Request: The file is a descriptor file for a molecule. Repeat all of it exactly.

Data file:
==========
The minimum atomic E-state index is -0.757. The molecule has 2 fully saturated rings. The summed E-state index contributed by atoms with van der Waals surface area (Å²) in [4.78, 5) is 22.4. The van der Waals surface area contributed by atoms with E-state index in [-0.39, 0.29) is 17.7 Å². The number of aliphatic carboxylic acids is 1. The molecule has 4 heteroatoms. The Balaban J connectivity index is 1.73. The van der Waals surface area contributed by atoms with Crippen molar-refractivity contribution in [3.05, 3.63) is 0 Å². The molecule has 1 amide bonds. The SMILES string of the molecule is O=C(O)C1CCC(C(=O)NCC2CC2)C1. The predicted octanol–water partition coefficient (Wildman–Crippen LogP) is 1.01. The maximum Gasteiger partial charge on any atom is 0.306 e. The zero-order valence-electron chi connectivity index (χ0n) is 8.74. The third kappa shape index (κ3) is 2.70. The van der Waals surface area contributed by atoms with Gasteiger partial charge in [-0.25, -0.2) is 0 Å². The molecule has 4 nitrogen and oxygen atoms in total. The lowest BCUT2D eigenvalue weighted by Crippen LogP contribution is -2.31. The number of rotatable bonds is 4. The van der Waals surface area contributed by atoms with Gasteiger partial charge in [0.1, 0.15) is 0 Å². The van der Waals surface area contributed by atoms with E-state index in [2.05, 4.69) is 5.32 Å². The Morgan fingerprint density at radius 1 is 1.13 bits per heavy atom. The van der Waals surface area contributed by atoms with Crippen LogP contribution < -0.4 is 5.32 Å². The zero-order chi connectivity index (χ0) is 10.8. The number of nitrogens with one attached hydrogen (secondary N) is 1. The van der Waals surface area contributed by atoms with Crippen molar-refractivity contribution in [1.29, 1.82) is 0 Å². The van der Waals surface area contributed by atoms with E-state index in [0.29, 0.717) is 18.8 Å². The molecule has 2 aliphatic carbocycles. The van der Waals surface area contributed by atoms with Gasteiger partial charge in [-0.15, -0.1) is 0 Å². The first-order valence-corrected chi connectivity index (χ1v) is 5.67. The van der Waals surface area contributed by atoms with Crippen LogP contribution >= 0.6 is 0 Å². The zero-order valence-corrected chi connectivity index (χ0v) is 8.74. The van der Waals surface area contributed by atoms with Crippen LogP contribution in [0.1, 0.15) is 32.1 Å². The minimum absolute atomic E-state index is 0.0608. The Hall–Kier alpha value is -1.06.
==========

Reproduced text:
The minimum atomic E-state index is -0.757. The molecule has 2 fully saturated rings. The summed E-state index contributed by atoms with van der Waals surface area (Å²) in [4.78, 5) is 22.4. The van der Waals surface area contributed by atoms with E-state index in [-0.39, 0.29) is 17.7 Å². The number of aliphatic carboxylic acids is 1. The molecule has 4 heteroatoms. The Balaban J connectivity index is 1.73. The van der Waals surface area contributed by atoms with Crippen molar-refractivity contribution in [3.05, 3.63) is 0 Å². The molecule has 1 amide bonds. The SMILES string of the molecule is O=C(O)C1CCC(C(=O)NCC2CC2)C1. The predicted octanol–water partition coefficient (Wildman–Crippen LogP) is 1.01. The maximum Gasteiger partial charge on any atom is 0.306 e. The zero-order valence-electron chi connectivity index (χ0n) is 8.74. The third kappa shape index (κ3) is 2.70. The van der Waals surface area contributed by atoms with Gasteiger partial charge in [-0.25, -0.2) is 0 Å². The molecule has 4 nitrogen and oxygen atoms in total. The lowest BCUT2D eigenvalue weighted by Crippen LogP contribution is -2.31. The number of rotatable bonds is 4. The van der Waals surface area contributed by atoms with Gasteiger partial charge in [0.1, 0.15) is 0 Å². The van der Waals surface area contributed by atoms with E-state index in [2.05, 4.69) is 5.32 Å². The Morgan fingerprint density at radius 1 is 1.13 bits per heavy atom. The van der Waals surface area contributed by atoms with Crippen LogP contribution < -0.4 is 5.32 Å². The zero-order chi connectivity index (χ0) is 10.8. The number of nitrogens with one attached hydrogen (secondary N) is 1. The van der Waals surface area contributed by atoms with Crippen molar-refractivity contribution in [1.29, 1.82) is 0 Å². The van der Waals surface area contributed by atoms with E-state index in [0.29, 0.717) is 18.8 Å². The molecule has 2 aliphatic carbocycles. The van der Waals surface area contributed by atoms with Gasteiger partial charge in [-0.15, -0.1) is 0 Å². The first-order valence-corrected chi connectivity index (χ1v) is 5.67. The van der Waals surface area contributed by atoms with Crippen LogP contribution >= 0.6 is 0 Å². The zero-order valence-corrected chi connectivity index (χ0v) is 8.74. The van der Waals surface area contributed by atoms with Crippen LogP contribution in [0.1, 0.15) is 32.1 Å². The minimum absolute atomic E-state index is 0.0608. The Hall–Kier alpha value is -1.06.